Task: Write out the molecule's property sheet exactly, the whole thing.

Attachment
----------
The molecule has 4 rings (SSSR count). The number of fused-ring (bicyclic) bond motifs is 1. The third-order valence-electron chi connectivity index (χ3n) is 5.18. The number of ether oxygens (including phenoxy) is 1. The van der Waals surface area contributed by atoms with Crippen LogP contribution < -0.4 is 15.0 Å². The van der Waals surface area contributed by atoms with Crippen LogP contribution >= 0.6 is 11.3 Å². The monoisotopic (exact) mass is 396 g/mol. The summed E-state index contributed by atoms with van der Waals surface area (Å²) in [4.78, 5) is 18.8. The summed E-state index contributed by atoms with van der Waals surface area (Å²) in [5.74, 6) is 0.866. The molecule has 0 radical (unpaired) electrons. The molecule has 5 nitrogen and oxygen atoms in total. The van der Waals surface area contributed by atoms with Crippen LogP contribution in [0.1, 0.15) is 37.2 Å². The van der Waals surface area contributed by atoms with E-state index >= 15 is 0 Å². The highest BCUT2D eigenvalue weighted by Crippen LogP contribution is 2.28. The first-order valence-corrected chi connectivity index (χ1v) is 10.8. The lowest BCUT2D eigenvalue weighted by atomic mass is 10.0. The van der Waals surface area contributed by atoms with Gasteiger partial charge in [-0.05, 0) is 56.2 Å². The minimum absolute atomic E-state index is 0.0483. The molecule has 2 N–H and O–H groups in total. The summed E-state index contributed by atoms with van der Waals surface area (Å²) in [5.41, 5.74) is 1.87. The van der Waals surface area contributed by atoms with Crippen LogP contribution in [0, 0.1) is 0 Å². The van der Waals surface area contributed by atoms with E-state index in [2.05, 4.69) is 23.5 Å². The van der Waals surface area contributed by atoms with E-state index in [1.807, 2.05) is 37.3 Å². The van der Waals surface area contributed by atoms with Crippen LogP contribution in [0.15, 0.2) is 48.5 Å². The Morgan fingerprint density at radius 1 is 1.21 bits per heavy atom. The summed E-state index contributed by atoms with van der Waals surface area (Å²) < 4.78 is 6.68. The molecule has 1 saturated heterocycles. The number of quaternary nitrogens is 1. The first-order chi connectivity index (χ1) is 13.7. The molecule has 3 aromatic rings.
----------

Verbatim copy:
The molecule has 4 rings (SSSR count). The number of fused-ring (bicyclic) bond motifs is 1. The third-order valence-electron chi connectivity index (χ3n) is 5.18. The number of ether oxygens (including phenoxy) is 1. The van der Waals surface area contributed by atoms with Crippen LogP contribution < -0.4 is 15.0 Å². The van der Waals surface area contributed by atoms with Crippen LogP contribution >= 0.6 is 11.3 Å². The monoisotopic (exact) mass is 396 g/mol. The summed E-state index contributed by atoms with van der Waals surface area (Å²) in [4.78, 5) is 18.8. The summed E-state index contributed by atoms with van der Waals surface area (Å²) in [5.74, 6) is 0.866. The molecule has 0 radical (unpaired) electrons. The molecule has 5 nitrogen and oxygen atoms in total. The van der Waals surface area contributed by atoms with Crippen LogP contribution in [0.1, 0.15) is 37.2 Å². The van der Waals surface area contributed by atoms with E-state index >= 15 is 0 Å². The highest BCUT2D eigenvalue weighted by Crippen LogP contribution is 2.28. The first-order valence-corrected chi connectivity index (χ1v) is 10.8. The lowest BCUT2D eigenvalue weighted by atomic mass is 10.0. The van der Waals surface area contributed by atoms with Gasteiger partial charge in [-0.05, 0) is 56.2 Å². The minimum absolute atomic E-state index is 0.0483. The molecule has 2 N–H and O–H groups in total. The summed E-state index contributed by atoms with van der Waals surface area (Å²) in [5.41, 5.74) is 1.87. The van der Waals surface area contributed by atoms with Crippen LogP contribution in [0, 0.1) is 0 Å². The van der Waals surface area contributed by atoms with E-state index in [2.05, 4.69) is 23.5 Å². The van der Waals surface area contributed by atoms with E-state index in [1.807, 2.05) is 37.3 Å². The van der Waals surface area contributed by atoms with Crippen LogP contribution in [0.15, 0.2) is 48.5 Å². The Morgan fingerprint density at radius 1 is 1.21 bits per heavy atom. The summed E-state index contributed by atoms with van der Waals surface area (Å²) < 4.78 is 6.68. The molecule has 1 saturated heterocycles. The number of quaternary nitrogens is 1. The first-order chi connectivity index (χ1) is 13.7. The molecule has 3 aromatic rings.